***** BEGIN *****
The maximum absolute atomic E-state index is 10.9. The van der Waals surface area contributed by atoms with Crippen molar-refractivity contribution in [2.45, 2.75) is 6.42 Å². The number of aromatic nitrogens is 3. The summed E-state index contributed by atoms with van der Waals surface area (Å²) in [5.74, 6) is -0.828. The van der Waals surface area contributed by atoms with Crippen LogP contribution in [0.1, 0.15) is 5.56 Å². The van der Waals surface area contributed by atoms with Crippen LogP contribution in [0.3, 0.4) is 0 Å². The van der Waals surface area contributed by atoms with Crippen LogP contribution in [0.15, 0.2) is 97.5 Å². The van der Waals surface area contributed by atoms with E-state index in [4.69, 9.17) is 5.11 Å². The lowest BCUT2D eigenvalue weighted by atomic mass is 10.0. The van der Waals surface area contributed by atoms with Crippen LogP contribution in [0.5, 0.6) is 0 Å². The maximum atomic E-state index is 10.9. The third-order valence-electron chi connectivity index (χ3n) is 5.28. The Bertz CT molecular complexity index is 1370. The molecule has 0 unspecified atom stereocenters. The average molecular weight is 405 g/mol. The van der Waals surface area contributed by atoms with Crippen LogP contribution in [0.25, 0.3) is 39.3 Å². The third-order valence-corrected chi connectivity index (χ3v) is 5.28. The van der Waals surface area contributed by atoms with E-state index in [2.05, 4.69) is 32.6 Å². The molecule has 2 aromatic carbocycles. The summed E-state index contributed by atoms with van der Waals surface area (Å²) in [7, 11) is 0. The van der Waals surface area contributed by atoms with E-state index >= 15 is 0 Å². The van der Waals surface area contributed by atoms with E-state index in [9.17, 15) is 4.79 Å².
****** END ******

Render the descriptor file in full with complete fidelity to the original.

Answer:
The maximum absolute atomic E-state index is 10.9. The van der Waals surface area contributed by atoms with Crippen molar-refractivity contribution in [2.45, 2.75) is 6.42 Å². The number of aromatic nitrogens is 3. The summed E-state index contributed by atoms with van der Waals surface area (Å²) in [5.74, 6) is -0.828. The van der Waals surface area contributed by atoms with Crippen LogP contribution in [0.1, 0.15) is 5.56 Å². The van der Waals surface area contributed by atoms with Crippen LogP contribution in [0.3, 0.4) is 0 Å². The van der Waals surface area contributed by atoms with Crippen LogP contribution in [0.15, 0.2) is 97.5 Å². The van der Waals surface area contributed by atoms with E-state index in [4.69, 9.17) is 5.11 Å². The lowest BCUT2D eigenvalue weighted by atomic mass is 10.0. The van der Waals surface area contributed by atoms with Crippen LogP contribution in [0.5, 0.6) is 0 Å². The maximum atomic E-state index is 10.9. The third-order valence-electron chi connectivity index (χ3n) is 5.28. The Bertz CT molecular complexity index is 1370. The molecule has 0 unspecified atom stereocenters. The average molecular weight is 405 g/mol. The van der Waals surface area contributed by atoms with Crippen LogP contribution in [0.25, 0.3) is 39.3 Å². The third-order valence-corrected chi connectivity index (χ3v) is 5.28. The van der Waals surface area contributed by atoms with E-state index in [2.05, 4.69) is 32.6 Å². The molecule has 2 aromatic carbocycles. The summed E-state index contributed by atoms with van der Waals surface area (Å²) in [7, 11) is 0. The van der Waals surface area contributed by atoms with E-state index >= 15 is 0 Å². The van der Waals surface area contributed by atoms with E-state index in [9.17, 15) is 4.79 Å².